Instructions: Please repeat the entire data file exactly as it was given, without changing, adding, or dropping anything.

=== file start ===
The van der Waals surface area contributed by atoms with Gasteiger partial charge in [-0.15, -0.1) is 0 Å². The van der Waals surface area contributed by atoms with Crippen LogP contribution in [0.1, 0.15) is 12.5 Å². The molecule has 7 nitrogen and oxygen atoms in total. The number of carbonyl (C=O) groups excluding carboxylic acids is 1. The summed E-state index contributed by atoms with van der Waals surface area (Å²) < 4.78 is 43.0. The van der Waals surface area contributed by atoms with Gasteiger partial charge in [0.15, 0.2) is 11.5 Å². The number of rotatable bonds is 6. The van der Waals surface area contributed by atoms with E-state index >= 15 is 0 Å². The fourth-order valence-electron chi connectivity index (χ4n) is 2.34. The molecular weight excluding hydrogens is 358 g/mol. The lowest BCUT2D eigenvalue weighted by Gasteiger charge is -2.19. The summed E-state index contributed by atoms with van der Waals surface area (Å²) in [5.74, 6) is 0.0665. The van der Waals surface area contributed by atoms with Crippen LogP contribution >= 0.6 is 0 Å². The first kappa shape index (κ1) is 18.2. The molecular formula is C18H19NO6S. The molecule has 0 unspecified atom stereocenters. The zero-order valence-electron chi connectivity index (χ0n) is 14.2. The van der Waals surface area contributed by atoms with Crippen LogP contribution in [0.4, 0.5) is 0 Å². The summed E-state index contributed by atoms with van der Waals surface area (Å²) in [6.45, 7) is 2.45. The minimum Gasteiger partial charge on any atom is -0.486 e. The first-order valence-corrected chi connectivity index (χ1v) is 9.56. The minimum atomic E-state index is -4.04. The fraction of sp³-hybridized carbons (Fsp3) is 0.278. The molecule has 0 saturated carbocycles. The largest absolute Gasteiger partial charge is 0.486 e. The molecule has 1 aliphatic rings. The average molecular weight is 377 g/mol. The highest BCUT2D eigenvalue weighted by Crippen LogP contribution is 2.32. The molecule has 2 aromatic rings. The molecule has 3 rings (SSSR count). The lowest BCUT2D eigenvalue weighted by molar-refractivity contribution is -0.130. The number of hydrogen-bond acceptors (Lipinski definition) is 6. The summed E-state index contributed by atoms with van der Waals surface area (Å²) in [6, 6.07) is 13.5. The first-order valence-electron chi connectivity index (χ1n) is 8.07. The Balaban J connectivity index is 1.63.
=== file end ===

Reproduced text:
The van der Waals surface area contributed by atoms with Gasteiger partial charge in [-0.15, -0.1) is 0 Å². The van der Waals surface area contributed by atoms with Crippen LogP contribution in [0.1, 0.15) is 12.5 Å². The molecule has 7 nitrogen and oxygen atoms in total. The number of carbonyl (C=O) groups excluding carboxylic acids is 1. The summed E-state index contributed by atoms with van der Waals surface area (Å²) < 4.78 is 43.0. The van der Waals surface area contributed by atoms with Gasteiger partial charge in [0.15, 0.2) is 11.5 Å². The number of rotatable bonds is 6. The van der Waals surface area contributed by atoms with E-state index >= 15 is 0 Å². The fourth-order valence-electron chi connectivity index (χ4n) is 2.34. The molecular weight excluding hydrogens is 358 g/mol. The lowest BCUT2D eigenvalue weighted by Gasteiger charge is -2.19. The summed E-state index contributed by atoms with van der Waals surface area (Å²) in [5.74, 6) is 0.0665. The van der Waals surface area contributed by atoms with Crippen LogP contribution >= 0.6 is 0 Å². The first kappa shape index (κ1) is 18.2. The molecular formula is C18H19NO6S. The molecule has 0 unspecified atom stereocenters. The zero-order valence-electron chi connectivity index (χ0n) is 14.2. The van der Waals surface area contributed by atoms with Crippen LogP contribution in [0.4, 0.5) is 0 Å². The summed E-state index contributed by atoms with van der Waals surface area (Å²) in [6.45, 7) is 2.45. The minimum Gasteiger partial charge on any atom is -0.486 e. The first-order valence-corrected chi connectivity index (χ1v) is 9.56. The minimum atomic E-state index is -4.04. The fraction of sp³-hybridized carbons (Fsp3) is 0.278. The molecule has 0 saturated carbocycles. The largest absolute Gasteiger partial charge is 0.486 e. The molecule has 1 aliphatic rings. The average molecular weight is 377 g/mol. The highest BCUT2D eigenvalue weighted by Crippen LogP contribution is 2.32. The molecule has 2 aromatic rings. The molecule has 3 rings (SSSR count). The lowest BCUT2D eigenvalue weighted by molar-refractivity contribution is -0.130. The number of hydrogen-bond acceptors (Lipinski definition) is 6. The summed E-state index contributed by atoms with van der Waals surface area (Å²) in [6, 6.07) is 13.5. The first-order valence-electron chi connectivity index (χ1n) is 8.07. The Balaban J connectivity index is 1.63.